Introducing the next generation of TV

It might not seem like it but one of the key things people do on the Internet is releasing and (others) watching entertainment products. Whether it’s a podcast, audiobook, news story, Vimeo self-made video or a Netflix series, the internet is rapidly becoming a the place we all go to when we’re looking to pass time enjoyably.

The history of the internet has, in many ways, been driven by the bandwidth that was available on it, to distribute these forms of entertainment. In the early days of the net, dial up modems screeching provided text forums and articles to the early adopters who were using it at the time and VERY slow to load images – for the patient. Then home broadband arrived, albeit at lower speeds than we’re used to now. MP3 ‘sharing’ (theft) took off and low resolution videos became available on YouTube. Not long thereafter, 3G mobile data technology bought the rudiments of mobile video and ‘Facetime’.

Now, it’s commonplace for entertainment services to be delivered over IP (Internet) networks, rather than Over The Air (OTA) broadcast radio frequencies. And here comes 5G. Commercial deployment will begin this year all over the world. 5G phones will hit the streets. And the incredible speeds and new transmission capabilities it offers will cement the importance of Internet based TV.

What Exactly is 5G TV?

5G is superfast mobile data. To give you some idea of just how fast 5G is, at current 4G speeds, it might take about 30 seconds to download a standard resolution TV show. With 5G, you’ll be able to download every episode ever made of Game of thrones in High Resolution, in less than 10 seconds.

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5G will make downloading and watching TV on your handset so easy and reliable, it will become even more commonplace than it is now.

How much is 5G TV worth?

The worldwide value of the global TV market is shared between cable and terrestrial broadcast. In total, it’s worth about $600 billion. 5G TV is on the brink of completely disrupting it. And, as usual, when you lift the cover on who’s disrupting, it’s Google, Facebook and the other digital first players.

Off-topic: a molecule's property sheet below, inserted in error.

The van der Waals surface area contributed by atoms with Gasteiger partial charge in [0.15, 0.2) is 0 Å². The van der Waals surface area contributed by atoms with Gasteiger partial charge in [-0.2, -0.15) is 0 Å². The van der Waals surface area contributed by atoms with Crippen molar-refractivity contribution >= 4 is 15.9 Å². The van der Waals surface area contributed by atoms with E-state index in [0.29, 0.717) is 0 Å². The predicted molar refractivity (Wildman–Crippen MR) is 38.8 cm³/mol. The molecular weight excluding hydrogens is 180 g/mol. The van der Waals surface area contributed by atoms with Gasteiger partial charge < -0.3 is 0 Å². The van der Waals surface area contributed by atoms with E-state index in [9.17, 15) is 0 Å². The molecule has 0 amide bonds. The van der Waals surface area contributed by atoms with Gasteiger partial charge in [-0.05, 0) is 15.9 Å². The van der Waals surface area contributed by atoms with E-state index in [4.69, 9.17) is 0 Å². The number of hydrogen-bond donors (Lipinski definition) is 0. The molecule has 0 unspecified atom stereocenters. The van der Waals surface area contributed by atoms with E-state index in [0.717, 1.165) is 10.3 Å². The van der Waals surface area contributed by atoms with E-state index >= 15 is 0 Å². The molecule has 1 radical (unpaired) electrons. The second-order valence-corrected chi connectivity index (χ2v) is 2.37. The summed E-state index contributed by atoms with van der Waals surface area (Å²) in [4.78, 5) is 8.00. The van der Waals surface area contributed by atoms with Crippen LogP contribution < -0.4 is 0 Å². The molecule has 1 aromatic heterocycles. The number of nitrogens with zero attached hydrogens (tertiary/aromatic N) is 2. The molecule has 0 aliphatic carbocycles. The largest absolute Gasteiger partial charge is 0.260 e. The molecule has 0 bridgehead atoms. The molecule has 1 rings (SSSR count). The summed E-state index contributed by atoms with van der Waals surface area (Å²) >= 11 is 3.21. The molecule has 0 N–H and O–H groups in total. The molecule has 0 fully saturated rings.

Facebook are already bidding on the licenses for football. Interestingly, however, the market will be served with content beyond what we used to watch. It’s no longer necessary to serve just the lowest common denominator with broad reach programming. 5G will fuel niche interests such as the growing range of televised e-sports (watching others play video games), for example.

And you won’t even have to foot the bill for delivery

An increasing proportion of phone plans are now provided with free (also known as zero rated) data for particular service uses. For example, a phone company might give you 10GB of 4G data per month to use – but also let you watch as much sport as you want to on your phone. The data you use to watch the sport won’t count against that 10GB allowance.

5G has also been designed with the lessons learned from 4G, in mind. 5G will build on a little known capability of 4G networks called LTE-B. LTE-B involves the broadcast of a single signal that is then picked up by all the phones in an area. Think about being at a live sporting event and everyone in the audience being able to watch the replays live on their handset – or an emergency situation in which authorities want to communicate evacuation information.

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Bringing it all together

More than anything, 5G solves many of the problems that previous data carriage technologies provided. 5G has so much bandwidth that TV shows can be downloaded in moments, when the user is in coverage and played for hours when the user is outside it, without ever interrupting viewing.

Internet smarts have driven a trend towards personalized services. Algorithms now recommend TV shows that we might like to watch and, of course, adverts for products we might like to buy. 5G means that, whenever we’re mobile, we can be connected to the internet and stream TV over our IP connection. The TV channels we will watch will be personalized playlists prioritized according to our preferences and moods. They’ll often be paid for by targeted ads which know us better than the commercials we used to watch on the tube.